Four rounds remaining, four teams involved, and just six points to separate them.
The end of the LaLiga title race looks to be the most gripping to any of the top five European leagues this term, and almost certainly the least predictable finish in Spain since 2006-07.
Back then, there were three teams in with a chance of taking home the title on the final day of the season: Real Madrid and Barcelona, of course, plus Juande Ramos' Sevilla.
As it was, Madrid and Barca won on the last day whereas Sevilla – who needed a win and for the other two to lose – lost at home to Villarreal.
Madrid finished top by virtue of a better head-to-head record over Barca, who were essentially denied the title by their local rivals Espanyol, slumping to a 2-2 draw with them on the penultimate day to hand Los Blancos the initiative.
For the first time since then, Sevilla are again in with a shout of upsetting established order – albeit they trail the leaders by six points – though on this occasion Atletico Madrid are most prominently in the mix.
Diego Simeone's side looked certainties for the title not too long ago: at the start of February, they were 11 points clear, but they've won only seven of their 15 league games since, including a defeat to Sevilla in early April.
Yet, remarkably, it's still in Atletico's hands thanks to Barca's surprise loss at home to Granada last week.
What made that defeat even more incredible was the fact Granada had just 18 per cent of the ball and scored twice from an xG (expected goals) value of just 0.69. This means they netted more than two times as many as they should have, which speaks to how stunningly clinical they were.
Interestingly – or, infuriatingly, if you're a fan – it was Barcelona's second-highest share of the ball in a league game this season, behind only 82.1 per cent against Cadiz. They lost both games.
It's all shaping up for potentially decisive blows to be struck across May 8 and 9, when the top four all play each other – Barca host Atletico on Saturday, with Sevilla going to Madrid the next day.
But what does our prediction model say about the most likely outcome in the title race?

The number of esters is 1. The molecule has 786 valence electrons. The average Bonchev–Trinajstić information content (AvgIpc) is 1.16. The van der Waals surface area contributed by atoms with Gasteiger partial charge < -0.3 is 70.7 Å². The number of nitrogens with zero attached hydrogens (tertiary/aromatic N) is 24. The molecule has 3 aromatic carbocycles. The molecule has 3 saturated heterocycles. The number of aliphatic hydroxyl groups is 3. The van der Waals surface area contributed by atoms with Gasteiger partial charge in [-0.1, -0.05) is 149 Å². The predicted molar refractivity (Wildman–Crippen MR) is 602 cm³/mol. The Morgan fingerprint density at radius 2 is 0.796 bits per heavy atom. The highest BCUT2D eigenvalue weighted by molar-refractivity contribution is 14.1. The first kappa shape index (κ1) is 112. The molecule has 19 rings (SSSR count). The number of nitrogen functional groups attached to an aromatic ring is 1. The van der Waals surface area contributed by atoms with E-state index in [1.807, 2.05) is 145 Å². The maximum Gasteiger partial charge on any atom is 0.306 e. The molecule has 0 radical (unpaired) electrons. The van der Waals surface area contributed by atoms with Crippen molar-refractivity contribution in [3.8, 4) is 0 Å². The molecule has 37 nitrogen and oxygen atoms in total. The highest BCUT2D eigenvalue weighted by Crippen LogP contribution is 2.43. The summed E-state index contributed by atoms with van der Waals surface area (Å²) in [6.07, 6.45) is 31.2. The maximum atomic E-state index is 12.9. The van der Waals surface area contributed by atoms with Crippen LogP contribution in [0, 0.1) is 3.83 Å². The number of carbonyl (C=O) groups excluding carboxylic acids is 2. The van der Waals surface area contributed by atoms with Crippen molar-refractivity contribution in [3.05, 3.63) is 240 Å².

How does the predictor work?
The data model estimates the probability of each match outcome – either a win, draw or loss – based on each team's attacking and defensive quality. Those ratings are allocated based on four years' worth of comprehensive historic data points and results, with more weighting given to recent matches to account for improvements or declines in form and performance trends.
The AI simulation takes into account the quality of the opposition that a team scores or concedes goals against and rewards them accordingly. All that data is used to simulate upcoming matches using goal predictions from the Poisson distribution – a detailed mathematical model – with the two teams' attacking and defending ratings used as inputs.
The outcome of the season is then simulated on 10,000 different occasions in order to generate the most accurate possible percentage chance of each team finishing in their ultimate league position.
Let's say how the model now predicts the final league table will look...
Atletico take the crown
Atletico Madrid are now given a 40.6 per cent probability of winning the title, up from 38 per cent a week ago.
It essentially looks like it will come down to their showdown with Barca. Atletico hold a slight advantage, having beaten the Catalans 1-0 in Madrid in the reverse fixture, and our predictor seemingly doesn't expect Ronald Koeman's men to overturn that at Camp Nou, as the model sees Atletico winning the title by virtue of their head-to-head record.
Barcelona's chances have increased from 32.6 per cent to 35.1, with that surprise defeat to Granada preventing any bigger jump despite their 3-2 win at Valencia.
After drawing 0-0 twice in three games, Madrid's chances dropped from 34.4 per cent to 26.6 per cent last week, and they now sit at 24.3 per cent despite their most recent 2-0 win over Osasuna.
Sevilla, who conceded an injury-time winner to Athletic Bilbao last time out, remain distant outsiders. Our prediction model only gives them a 0.1 per cent probability of winning their first league title since 1946.